Issue 24
Volume 6 Number 3
August 2001

In This Issue

 •  Contents
 •  Cover Illustration
 •  Editorial
 •  Blessed are the Breadmakers
 •  The Pitter-Patter of Tiny Feet
 •  If Life Gives You Citroëns, Make Lemonade
 •  Many Happy Returns
 •  This Is Your Captain Speaking
 •  Lokta Plokta
 •  Lost
 •  Making Hay While the Sun Shines

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HAVING been working for some months on a secret agency airbase at ****, deep in the heart of the countryside, it was something of a shock to find myself with a job back in the evil black heart of London. Even if it did mean that I was no longer working in a portacabin several inches from a busy airstrip complete with reclining palm trees. Now London's crowning glory is of course the Tube. Goes everywhere, transporting near-infinite numbers of people through 21st century gleaming glass and chrome with the speed of thought… Well, sort of. The reality being this sort of dingy Victorian series of interconnected tunnels and toilets, interspersed with the odd black hole into which folks disappear, never to be seen again. Life's like that.

So here I am, on what is easily the hottest day of the year so far, standing at the back of an immense crowd of people trying to get into Paddington Underground station. The reason it's such a crush is that both the Circle and District lines have given up the ghost due to the heat and the weight of tourists and the trains are sulking in their engine sheds, refusing to come out until Ken Livingstone sacrifices a virgin on the secret altar at Piccadilly Circus. Vultures swoop lower over the crowd as people begin to die of heatstroke and starvation. Some haven't had a vanilla latte for at least two hours and the strain is beginning to tell. Also, the air temperature is beginning to approach the boiling point of human bodily fluids which can't help. Gibbering wrecks peel away from the back of the queue. Including me. Well, even on a good day the trip from Paddington to Hyde Park Corner is a pain and it's probably quicker to walk. And I have my trusty A-Z.

Anyway, to cut a long story even longer, I made it to the Victoria gate into Hyde Park without any trouble. Am I not, after all, the orienteering champion of West Gondor for five years running? Well, no, but that's not my fault and it hardly seems relevant in the circumstances. I could have been a contender. I rarely get lost and given a good map, compass, sextant, GPS and a team of helpful native bearers prepared to go "no, not that way effendi, that leads into the dreaded Ravine of Doom from which none escape", I can find my way almost anywhere. Unfortunately, First Great Western Trains charge the earth for train tickets and so my native bearers were still in Reading as I confidently strode down the road which led in the direction of Hyde Park Corner (on the opposite side of the park).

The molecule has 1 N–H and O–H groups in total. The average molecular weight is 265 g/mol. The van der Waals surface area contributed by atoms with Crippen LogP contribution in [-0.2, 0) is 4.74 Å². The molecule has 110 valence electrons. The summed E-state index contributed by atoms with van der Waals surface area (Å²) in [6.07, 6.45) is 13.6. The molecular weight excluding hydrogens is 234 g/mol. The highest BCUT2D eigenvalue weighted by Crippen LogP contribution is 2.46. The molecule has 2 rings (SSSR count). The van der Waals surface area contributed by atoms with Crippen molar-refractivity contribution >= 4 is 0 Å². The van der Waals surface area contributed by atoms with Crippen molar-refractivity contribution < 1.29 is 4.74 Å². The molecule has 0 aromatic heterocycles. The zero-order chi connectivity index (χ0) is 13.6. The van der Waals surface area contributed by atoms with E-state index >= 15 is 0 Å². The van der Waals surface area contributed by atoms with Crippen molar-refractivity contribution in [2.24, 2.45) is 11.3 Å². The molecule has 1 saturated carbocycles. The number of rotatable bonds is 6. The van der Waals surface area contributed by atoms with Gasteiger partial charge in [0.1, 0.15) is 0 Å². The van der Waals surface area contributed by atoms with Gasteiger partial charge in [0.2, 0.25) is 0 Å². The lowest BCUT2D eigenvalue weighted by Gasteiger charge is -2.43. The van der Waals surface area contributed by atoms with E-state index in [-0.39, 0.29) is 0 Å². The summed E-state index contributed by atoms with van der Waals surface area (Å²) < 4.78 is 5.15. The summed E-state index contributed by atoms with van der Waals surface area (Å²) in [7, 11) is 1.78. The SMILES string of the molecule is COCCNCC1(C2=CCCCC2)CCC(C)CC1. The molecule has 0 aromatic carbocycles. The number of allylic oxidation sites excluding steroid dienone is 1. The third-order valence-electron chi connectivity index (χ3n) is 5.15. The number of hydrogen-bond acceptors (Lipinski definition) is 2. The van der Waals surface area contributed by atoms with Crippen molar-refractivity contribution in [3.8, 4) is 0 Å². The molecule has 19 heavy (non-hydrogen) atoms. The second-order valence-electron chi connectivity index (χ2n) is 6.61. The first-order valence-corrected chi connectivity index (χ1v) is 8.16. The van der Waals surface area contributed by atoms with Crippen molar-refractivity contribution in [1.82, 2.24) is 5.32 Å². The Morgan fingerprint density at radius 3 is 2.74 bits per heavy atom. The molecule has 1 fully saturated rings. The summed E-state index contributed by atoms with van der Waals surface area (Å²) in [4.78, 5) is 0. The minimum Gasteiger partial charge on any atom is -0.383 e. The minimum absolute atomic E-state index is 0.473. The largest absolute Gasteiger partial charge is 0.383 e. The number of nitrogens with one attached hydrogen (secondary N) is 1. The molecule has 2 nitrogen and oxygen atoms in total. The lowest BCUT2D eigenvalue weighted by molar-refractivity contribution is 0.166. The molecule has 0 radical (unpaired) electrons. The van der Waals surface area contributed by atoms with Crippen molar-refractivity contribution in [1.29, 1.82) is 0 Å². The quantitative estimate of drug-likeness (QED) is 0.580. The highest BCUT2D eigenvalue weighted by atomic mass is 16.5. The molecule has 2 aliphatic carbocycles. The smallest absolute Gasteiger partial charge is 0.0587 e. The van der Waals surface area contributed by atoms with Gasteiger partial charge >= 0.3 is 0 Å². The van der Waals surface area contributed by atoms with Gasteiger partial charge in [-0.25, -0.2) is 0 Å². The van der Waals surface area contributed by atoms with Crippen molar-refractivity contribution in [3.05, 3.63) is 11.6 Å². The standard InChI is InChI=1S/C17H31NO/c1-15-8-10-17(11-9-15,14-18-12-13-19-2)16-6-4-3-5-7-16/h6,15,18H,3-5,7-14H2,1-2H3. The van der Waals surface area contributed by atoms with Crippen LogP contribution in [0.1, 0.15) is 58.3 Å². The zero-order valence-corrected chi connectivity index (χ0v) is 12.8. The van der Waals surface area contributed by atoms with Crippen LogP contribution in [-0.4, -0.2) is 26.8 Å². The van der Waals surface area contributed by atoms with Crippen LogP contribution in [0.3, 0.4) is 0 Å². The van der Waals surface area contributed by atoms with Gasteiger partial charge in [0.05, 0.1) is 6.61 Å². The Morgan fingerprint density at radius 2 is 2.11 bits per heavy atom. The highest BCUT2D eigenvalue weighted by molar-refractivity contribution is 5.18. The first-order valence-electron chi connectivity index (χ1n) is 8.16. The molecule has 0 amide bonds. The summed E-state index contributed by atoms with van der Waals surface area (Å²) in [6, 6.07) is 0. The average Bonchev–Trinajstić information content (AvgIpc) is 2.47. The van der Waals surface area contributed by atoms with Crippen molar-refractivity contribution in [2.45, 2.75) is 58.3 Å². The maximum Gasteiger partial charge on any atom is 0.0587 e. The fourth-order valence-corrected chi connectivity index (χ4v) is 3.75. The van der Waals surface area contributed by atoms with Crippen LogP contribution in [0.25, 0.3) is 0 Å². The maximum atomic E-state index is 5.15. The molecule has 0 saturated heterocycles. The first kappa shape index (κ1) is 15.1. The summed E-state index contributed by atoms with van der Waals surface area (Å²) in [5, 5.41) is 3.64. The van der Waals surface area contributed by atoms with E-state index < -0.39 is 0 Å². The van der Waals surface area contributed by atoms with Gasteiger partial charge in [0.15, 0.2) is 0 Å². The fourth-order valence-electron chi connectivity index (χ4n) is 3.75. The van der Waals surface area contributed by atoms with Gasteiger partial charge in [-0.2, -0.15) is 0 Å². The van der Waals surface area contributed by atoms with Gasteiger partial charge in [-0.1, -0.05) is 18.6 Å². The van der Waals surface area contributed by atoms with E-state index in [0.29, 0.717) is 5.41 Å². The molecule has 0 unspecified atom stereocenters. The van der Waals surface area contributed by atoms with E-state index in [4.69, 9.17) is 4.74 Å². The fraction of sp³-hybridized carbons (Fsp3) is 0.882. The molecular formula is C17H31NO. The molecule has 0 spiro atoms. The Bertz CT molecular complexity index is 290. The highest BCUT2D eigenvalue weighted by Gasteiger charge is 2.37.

It seemed so simple at the time. Large area of grass with me at one side, office on the other side at 1, Knightsbridge, straight line from point A to point B. Elementary my dear Watson! Except, of course, that I was trying to go away from Baker Street, not towards it. Alas, I had reckoned without the manic skill of the ancient Georgian masters of Feng Shui who laid out the park in such a way that, walking towards something inevitably leads you cunningly away from it. Somehow, I found myself walking the wrong way on the wrong bank of the brook Serpentine. Well, bloody great lake actually. Inline skaters and cyclists in suits, wielding briefcases zipped past me as I struggled hand to hand with the malign forces of geography. Eventually, I struggled out of the maelstrom, past the skeletons of lost tourists lost in the Ravine of Doom, only to find myself at the wrong end of Knightsbridge and very very late for work.

So now I try no more to walk around the mystic maze of London. Instead, I take the tube or wait for buses like real Londoners do. I've been waiting for this one nearly two days…

—Steve Davies

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